One Sunday in a Midwest City, a young child was "acting up" during the morning worship hour. The parents did their best to maintain some sense of order in the pew but were losing the battle. Finally, the father picked the little fellow up and walked sternly up the aisle on his way out. Just before reaching the safety of the foyer, the little one called loudly to the congregation, "Pray for me! Pray for me!"

One particular four-year old prayed, "And forgive us our trash baskets As we forgive those who put trash in our baskets."

A little boy was overheard praying: "Lord, if you can't make me a better boy, don't worry about it. I'm having a real good time like I am."

A Sunday School teacher asked her little children, as they were on the way to church service, "And why is it necessary to be quiet in church?" One bright little girl replied, "Because people are sleeping."

Looking at the old pages as he turned them. Then something fell out of the Bible. He picked it up and looked at it closely. It was an old leaf from a tree that has been pressed in between the pages. "Mama, look what I found," The boy called out. "What have you got there, dear?" His mother asked. With astonishment in the young boy's voice he answered, "It's Adam 's suit".

The preacher was wired for sound with a lapel mike, and as he preached, he moved briskly about the platform, jerking the mike cord as he went. Then he moved to one side, getting wound up in the cord and nearly tripping before jerking it again. After several circles and jerks, a little girl in the third pew leaned toward her mother and whispered, "If he gets loose, will he hurt us?"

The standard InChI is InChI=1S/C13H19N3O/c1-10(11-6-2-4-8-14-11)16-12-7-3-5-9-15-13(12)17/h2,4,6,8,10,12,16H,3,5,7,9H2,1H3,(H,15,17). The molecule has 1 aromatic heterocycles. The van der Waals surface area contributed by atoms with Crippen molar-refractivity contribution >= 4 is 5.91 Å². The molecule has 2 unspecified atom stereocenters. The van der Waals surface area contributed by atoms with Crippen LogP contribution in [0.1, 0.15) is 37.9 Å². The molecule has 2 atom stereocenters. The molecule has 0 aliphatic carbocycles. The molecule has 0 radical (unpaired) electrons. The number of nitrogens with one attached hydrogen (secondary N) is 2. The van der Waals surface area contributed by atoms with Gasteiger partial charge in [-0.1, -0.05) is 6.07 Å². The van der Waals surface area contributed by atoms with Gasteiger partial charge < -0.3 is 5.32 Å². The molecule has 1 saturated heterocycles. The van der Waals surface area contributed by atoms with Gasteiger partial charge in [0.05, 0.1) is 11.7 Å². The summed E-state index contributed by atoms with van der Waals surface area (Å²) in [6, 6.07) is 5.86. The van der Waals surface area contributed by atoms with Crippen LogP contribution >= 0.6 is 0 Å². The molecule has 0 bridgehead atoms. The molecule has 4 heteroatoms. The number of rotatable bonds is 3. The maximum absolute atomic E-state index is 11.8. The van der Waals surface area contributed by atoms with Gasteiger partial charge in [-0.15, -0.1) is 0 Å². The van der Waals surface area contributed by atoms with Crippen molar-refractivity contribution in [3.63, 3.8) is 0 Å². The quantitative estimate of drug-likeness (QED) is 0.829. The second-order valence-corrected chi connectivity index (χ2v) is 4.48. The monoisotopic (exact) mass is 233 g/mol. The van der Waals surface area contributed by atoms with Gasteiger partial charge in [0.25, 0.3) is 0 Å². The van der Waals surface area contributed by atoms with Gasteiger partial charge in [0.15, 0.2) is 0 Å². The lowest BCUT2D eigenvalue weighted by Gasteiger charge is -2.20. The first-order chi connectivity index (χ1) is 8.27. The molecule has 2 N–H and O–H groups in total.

Six-year old Angie, and her four-year old brother, Joel, were sitting together in church. Joel giggled, sang and talked out loud. Finally, his big sister had had enough. "You're not supposed to talk out loud in church." "Why? Who's going to stop me?" Joel asked. Angie pointed to the back of the church and said, "See those two men standing by the door? They're hushers."

My grandson was visiting one day when he asked, "Grandma, do you know how you and God are alike?" I mentally polished my halo, while I asked, "No, how are we alike?" "You're both old," he replied.

A ten-year old, under the tutelage of her grandmother, was becoming quite nowledgeable about the Bible. Then, one day, she floored her grandmother by asking, "Which Virgin was the mother of Jesus? The virgin Mary or the King James virgin?"

A Sunday school class was studying the Ten Commandments. They were ready to discuss the last one. The teacher asked if anyone could tell her what it was. Susie raised her hand, stood tall, and quoted, "Thou shall not take the covers off the neighbor's wife."